The 35,000 officers earlier ran a spy operation to keep tabs on Muslims. The figures are appalling. 39 to 56 per cent white voters approve of the frisk policy.
Michael Bloomberg, the city’s mayor, talked about these as safety measures: “We’ve sent a message to criminals, if we suspect you may be carrying a gun, we will stop you. Through those stops, the police have recovered thousands of guns over the past decade … and tens of thousands of other weapons. There is no doubt those stops have saved lives.”
Why did no one stop George Zimmerman, the guy who was watching out for threats and found it in Trayvon Martin? Two decades after the LA riots, it has become an individual holding on to his vision of America. Racism is not just against a group, but to protect against contamination. Zimmermann is the symbol, not Martin. Unlike Rodney King.
One of his obituaries stated, “Mr. King, whose life was a roller coaster of drug and alcohol abuse, multiple arrests and unwanted celebrity, pleaded for calm during the 1992 riots. In a phrase that became part of American culture, he asked at a news conference, ‘Can we all get along?’”
The pressure was on the victim. 20 years after the incident, he published his memoirs, ‘The Riot Within: My Journey from Rebellion to Redemption’, a title that fits into the American detergent dream.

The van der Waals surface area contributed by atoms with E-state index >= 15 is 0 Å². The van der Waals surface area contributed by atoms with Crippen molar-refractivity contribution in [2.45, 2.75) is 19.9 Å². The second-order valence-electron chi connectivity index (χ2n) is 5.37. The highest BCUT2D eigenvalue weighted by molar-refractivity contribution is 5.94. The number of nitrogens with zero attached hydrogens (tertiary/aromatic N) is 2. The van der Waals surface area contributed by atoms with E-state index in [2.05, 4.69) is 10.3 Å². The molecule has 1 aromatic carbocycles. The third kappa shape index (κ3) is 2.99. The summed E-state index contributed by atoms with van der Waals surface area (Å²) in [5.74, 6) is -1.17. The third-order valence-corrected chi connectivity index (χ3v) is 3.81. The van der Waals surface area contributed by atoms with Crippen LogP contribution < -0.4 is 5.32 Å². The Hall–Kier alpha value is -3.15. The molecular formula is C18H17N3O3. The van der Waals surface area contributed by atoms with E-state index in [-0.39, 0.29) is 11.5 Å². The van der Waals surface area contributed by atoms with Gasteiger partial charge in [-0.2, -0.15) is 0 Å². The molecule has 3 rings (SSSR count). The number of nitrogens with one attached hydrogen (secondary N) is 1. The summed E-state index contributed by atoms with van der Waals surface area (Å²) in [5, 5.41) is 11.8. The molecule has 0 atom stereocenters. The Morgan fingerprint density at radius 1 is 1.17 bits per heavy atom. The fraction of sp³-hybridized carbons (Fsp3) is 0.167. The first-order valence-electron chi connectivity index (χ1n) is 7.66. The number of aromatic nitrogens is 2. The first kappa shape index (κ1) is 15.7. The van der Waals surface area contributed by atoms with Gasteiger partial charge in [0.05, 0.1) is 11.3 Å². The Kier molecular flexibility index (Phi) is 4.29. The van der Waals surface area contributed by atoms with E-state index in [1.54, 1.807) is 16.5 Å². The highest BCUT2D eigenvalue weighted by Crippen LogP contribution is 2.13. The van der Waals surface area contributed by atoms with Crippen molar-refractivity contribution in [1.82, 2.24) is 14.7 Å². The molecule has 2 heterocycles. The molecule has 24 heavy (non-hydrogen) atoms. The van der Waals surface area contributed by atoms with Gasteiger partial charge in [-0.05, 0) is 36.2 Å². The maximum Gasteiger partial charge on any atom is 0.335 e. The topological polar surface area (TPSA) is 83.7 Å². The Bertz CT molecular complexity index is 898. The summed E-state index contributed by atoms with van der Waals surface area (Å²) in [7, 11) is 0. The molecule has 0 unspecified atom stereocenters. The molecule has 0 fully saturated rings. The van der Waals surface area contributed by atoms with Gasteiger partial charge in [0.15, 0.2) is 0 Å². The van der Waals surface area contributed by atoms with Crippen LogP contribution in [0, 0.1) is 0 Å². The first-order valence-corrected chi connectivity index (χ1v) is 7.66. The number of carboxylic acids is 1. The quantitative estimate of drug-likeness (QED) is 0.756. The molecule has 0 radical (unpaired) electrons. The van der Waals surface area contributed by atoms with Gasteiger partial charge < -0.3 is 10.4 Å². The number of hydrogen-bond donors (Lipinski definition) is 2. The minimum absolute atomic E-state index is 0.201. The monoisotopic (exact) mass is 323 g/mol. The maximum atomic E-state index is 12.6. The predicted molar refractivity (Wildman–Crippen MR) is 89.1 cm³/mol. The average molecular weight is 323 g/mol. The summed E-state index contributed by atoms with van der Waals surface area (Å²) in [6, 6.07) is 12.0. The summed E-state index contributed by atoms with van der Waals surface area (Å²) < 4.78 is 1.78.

You can beat the guy and see as his blood flows in the streets, but if he is alive, he should be Walt Disney. No hoodies, please. King, despite his addiction, was the token sympathy ticket. The tokenism overrode the sympathy. It might appear that there were hopes on him being the Black Christ. It was a cross he had to bear: “People look at me like I should have been like Malcolm X or Martin Luther King or Rosa Parks. I should have seen life like that and stay out of trouble, and don’t do this and don’t do that. But it’s hard to live up to some people’s expectations.”
But he played along with the imagined idea and appeared on television reality shows like ‘Celebrity Rehab’. What was his celebrity about – getting beaten up? There is no sense of proportion, and this rubbed off on him when he said, “Obama, he wouldn’t have been in office without what happened to me and a lot of black people before me. He would never have been in that situation, no doubt in my mind. He would get there eventually, but it would have been a lot longer. So I am glad for what I went through. It opened the doors for a lot of people.”
Sometimes, doors are walls and graffiti scrawled on them obfuscate real dreams.
Farzana Versey is a Mumbai-based writer. She can be reached at http://farzana-versey.blogspot.in/